Declining Facebook Organic Reach & How to Trick the Algorithm

 In Social Media

All businesses need to get serious about Facebook if they haven’t already. This is even more important now, thanks to the decline of organic reach on the site. You’ve probably noticed if you’ve been managing a Facebook page for a while, thanks to a drop in the number of fans that have been viewing and commenting on your organic posts.

Facebook has stated that they have approximately 40 million small business pages, active ones, on its platform. These lively Facebook pages consistently share updates about useful industry related information, key points about their products and services, relevant republished blog posts and share compelling curated content. Unfortunately, this leads to an average of 1,500 posts competing for attention in the user’s news feed. It is this tremendous content explosion that has resulted in a decline in the organic reach of Facebook pages.

According to Facebook’s VP of Advertising Technology Brian Boland, there are two significant reasons for the decline, the massive amount of content being shared that we mentioned above, and the fact that the site wants to improve engagement in its news feed. Consequently, Facebook’s algorithm ensures that the most relevant, high quality posts appear in a user’s feed. Following are a few great strategies you can use to outsmart the algorithm and get your posts seen.


Publish Great Content
Post content that your target audience will appreciate – Content that entertains them, makes them think, teaches them something, content that adds value to their lives. Marketers that really make an effort to get to know their audience and post relevant content have a better chance of increasing organic reach.



Avoid Promotional Content Overload

Like other social networks, Facebook focuses on its users, continuously working on improving their experience through great content. In a survey, Facebook found that people that use their social platform want to see updates from their friends and Facebook pages focused on what they care about. What they’re not thrilled about seeing is an overwhelming amount of promotional content.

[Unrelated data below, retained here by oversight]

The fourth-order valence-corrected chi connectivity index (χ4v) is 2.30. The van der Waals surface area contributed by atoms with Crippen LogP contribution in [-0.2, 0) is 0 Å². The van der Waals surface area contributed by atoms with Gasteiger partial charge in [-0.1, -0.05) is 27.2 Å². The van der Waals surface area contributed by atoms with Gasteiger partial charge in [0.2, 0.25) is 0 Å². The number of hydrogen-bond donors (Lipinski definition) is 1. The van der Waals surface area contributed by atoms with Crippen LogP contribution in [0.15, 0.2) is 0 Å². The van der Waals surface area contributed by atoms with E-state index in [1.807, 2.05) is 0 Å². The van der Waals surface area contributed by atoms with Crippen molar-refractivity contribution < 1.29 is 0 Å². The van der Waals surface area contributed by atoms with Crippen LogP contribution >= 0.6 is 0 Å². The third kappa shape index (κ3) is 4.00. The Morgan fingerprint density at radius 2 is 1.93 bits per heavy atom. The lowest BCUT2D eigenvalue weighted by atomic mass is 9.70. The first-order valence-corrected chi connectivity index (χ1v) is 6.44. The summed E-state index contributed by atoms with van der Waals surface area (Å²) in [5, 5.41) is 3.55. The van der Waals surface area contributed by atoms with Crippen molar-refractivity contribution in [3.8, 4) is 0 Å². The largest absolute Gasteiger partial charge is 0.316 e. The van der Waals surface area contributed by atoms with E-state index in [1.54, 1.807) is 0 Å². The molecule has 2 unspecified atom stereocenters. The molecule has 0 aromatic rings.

Facebook Ads & Post Boosts
One sure fire way to extend your reach is to use Facebook ads or by boosting your posts. That said, if you plan on going this route you need to get your audience’s wants and needs down right. Once you’ve generated an audience of relevant fans, you can advertise the content you’ve created, amplifying its visibility to targeted users. Facebook’s targeting abilities have become considerably better over the last few years. Now you can pay to reach your ideal audience based on interests, demographics and more. In addition, there are several tools and cool features that can help you maximize the performance of your ad campaigns.


Focus on Digital Channels You Own
Because social media is constantly changing, something you have no control of, you should focus most of your attention of the digital channels you own and have control of like your website and blog. First, make sure that it’s mobile friendly, a crucial factor in today’s world, second, spend the majority of your efforts coming up with great content, including videos, targeted posts, eBooks and case studies. Relevant, high quality “evergreen” content will consistently attract inbound traffic, leads, and clients long after you initially created it. Then, you can share all this information on your Facebook page for additional reach – a win-win situation.

Facebook and other social site’s will continue to change their algorithms, but this shouldn’t stop you from trying to trick them. You can still achieve a significant amount of success if you know how to outsmart the system. The suggested strategies listed here will help.


Mark Simmons
Mark has been a digital marketing professional since early 2000. He leverages his Fortune 500 brand experience, and analytical mind to solve challenges of all shapes and sizes for agency clients. Mark is passionate about his industry, a father of two, a marathoner, and proud alumnus of Duke University.
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